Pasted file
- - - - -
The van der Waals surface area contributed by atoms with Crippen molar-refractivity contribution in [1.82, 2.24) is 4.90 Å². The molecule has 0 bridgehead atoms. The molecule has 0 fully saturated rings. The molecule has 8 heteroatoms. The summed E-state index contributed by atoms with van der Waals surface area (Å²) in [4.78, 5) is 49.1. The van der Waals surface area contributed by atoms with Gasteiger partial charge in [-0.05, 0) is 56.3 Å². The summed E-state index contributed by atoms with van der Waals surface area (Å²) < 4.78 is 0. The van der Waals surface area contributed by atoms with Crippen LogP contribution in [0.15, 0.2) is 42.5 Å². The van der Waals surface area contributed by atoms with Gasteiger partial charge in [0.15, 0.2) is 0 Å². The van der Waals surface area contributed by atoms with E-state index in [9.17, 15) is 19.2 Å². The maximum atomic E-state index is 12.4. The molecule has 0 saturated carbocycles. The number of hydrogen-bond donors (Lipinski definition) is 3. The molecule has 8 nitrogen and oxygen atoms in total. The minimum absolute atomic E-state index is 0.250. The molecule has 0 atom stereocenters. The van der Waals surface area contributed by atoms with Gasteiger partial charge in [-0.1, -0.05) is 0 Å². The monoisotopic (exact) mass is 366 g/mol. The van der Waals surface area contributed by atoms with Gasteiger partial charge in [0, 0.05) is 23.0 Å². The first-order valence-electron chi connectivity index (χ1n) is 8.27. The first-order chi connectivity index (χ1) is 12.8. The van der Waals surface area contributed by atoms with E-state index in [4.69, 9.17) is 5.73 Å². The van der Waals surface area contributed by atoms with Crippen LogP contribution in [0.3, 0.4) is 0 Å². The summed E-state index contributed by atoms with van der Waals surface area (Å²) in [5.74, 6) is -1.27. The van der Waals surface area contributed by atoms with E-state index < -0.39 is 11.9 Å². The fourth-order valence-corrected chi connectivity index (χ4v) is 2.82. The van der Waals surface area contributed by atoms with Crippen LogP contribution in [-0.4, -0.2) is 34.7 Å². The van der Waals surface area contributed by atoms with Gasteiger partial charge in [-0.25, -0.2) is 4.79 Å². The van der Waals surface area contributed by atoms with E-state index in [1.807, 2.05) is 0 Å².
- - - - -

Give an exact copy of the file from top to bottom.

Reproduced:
The van der Waals surface area contributed by atoms with Crippen molar-refractivity contribution in [1.82, 2.24) is 4.90 Å². The molecule has 0 bridgehead atoms. The molecule has 0 fully saturated rings. The molecule has 8 heteroatoms. The summed E-state index contributed by atoms with van der Waals surface area (Å²) in [4.78, 5) is 49.1. The van der Waals surface area contributed by atoms with Gasteiger partial charge in [-0.05, 0) is 56.3 Å². The summed E-state index contributed by atoms with van der Waals surface area (Å²) < 4.78 is 0. The van der Waals surface area contributed by atoms with Crippen LogP contribution in [0.15, 0.2) is 42.5 Å². The van der Waals surface area contributed by atoms with Gasteiger partial charge in [0.15, 0.2) is 0 Å². The van der Waals surface area contributed by atoms with E-state index in [9.17, 15) is 19.2 Å². The maximum atomic E-state index is 12.4. The molecule has 0 saturated carbocycles. The number of hydrogen-bond donors (Lipinski definition) is 3. The molecule has 8 nitrogen and oxygen atoms in total. The minimum absolute atomic E-state index is 0.250. The molecule has 0 atom stereocenters. The van der Waals surface area contributed by atoms with Gasteiger partial charge in [-0.1, -0.05) is 0 Å². The monoisotopic (exact) mass is 366 g/mol. The van der Waals surface area contributed by atoms with Gasteiger partial charge in [0, 0.05) is 23.0 Å². The first-order valence-electron chi connectivity index (χ1n) is 8.27. The first-order chi connectivity index (χ1) is 12.8. The van der Waals surface area contributed by atoms with E-state index in [4.69, 9.17) is 5.73 Å². The van der Waals surface area contributed by atoms with Crippen LogP contribution in [0.3, 0.4) is 0 Å². The summed E-state index contributed by atoms with van der Waals surface area (Å²) in [5.74, 6) is -1.27. The van der Waals surface area contributed by atoms with E-state index < -0.39 is 11.9 Å². The fourth-order valence-corrected chi connectivity index (χ4v) is 2.82. The van der Waals surface area contributed by atoms with Crippen LogP contribution in [-0.4, -0.2) is 34.7 Å². The van der Waals surface area contributed by atoms with Gasteiger partial charge in [-0.25, -0.2) is 4.79 Å². The van der Waals surface area contributed by atoms with E-state index in [1.807, 2.05) is 0 Å².